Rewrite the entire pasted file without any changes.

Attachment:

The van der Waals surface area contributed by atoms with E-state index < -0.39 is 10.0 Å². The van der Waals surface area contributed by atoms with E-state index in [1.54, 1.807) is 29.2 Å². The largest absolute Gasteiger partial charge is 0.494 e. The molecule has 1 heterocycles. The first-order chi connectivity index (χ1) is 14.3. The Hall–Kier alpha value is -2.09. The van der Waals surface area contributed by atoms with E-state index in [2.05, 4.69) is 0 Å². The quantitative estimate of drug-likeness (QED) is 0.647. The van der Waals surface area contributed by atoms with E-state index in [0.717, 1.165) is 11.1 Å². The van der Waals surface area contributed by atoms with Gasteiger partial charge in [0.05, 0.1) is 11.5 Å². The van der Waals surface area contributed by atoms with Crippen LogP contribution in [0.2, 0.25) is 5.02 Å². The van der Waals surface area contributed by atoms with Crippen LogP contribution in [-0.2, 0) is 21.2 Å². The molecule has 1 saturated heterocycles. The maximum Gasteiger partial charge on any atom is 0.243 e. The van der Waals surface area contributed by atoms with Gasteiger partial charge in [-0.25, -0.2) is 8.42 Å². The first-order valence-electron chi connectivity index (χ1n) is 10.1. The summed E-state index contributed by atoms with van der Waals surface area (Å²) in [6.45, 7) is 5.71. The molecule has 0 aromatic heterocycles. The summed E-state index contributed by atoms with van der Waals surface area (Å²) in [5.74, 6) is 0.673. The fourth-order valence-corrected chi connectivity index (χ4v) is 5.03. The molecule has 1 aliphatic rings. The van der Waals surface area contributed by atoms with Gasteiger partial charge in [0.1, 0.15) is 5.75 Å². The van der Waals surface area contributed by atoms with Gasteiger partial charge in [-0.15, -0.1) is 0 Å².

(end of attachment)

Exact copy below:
The van der Waals surface area contributed by atoms with E-state index < -0.39 is 10.0 Å². The van der Waals surface area contributed by atoms with E-state index in [1.54, 1.807) is 29.2 Å². The largest absolute Gasteiger partial charge is 0.494 e. The molecule has 1 heterocycles. The first-order chi connectivity index (χ1) is 14.3. The Hall–Kier alpha value is -2.09. The van der Waals surface area contributed by atoms with E-state index in [2.05, 4.69) is 0 Å². The quantitative estimate of drug-likeness (QED) is 0.647. The van der Waals surface area contributed by atoms with E-state index in [0.717, 1.165) is 11.1 Å². The van der Waals surface area contributed by atoms with Gasteiger partial charge in [0.05, 0.1) is 11.5 Å². The van der Waals surface area contributed by atoms with Crippen LogP contribution in [0.2, 0.25) is 5.02 Å². The van der Waals surface area contributed by atoms with Crippen LogP contribution in [-0.2, 0) is 21.2 Å². The molecule has 1 saturated heterocycles. The maximum Gasteiger partial charge on any atom is 0.243 e. The van der Waals surface area contributed by atoms with Gasteiger partial charge in [-0.25, -0.2) is 8.42 Å². The first-order valence-electron chi connectivity index (χ1n) is 10.1. The summed E-state index contributed by atoms with van der Waals surface area (Å²) in [6.45, 7) is 5.71. The molecule has 0 aromatic heterocycles. The summed E-state index contributed by atoms with van der Waals surface area (Å²) in [5.74, 6) is 0.673. The fourth-order valence-corrected chi connectivity index (χ4v) is 5.03. The molecule has 1 aliphatic rings. The van der Waals surface area contributed by atoms with Gasteiger partial charge in [0.1, 0.15) is 5.75 Å². The van der Waals surface area contributed by atoms with Gasteiger partial charge in [-0.15, -0.1) is 0 Å².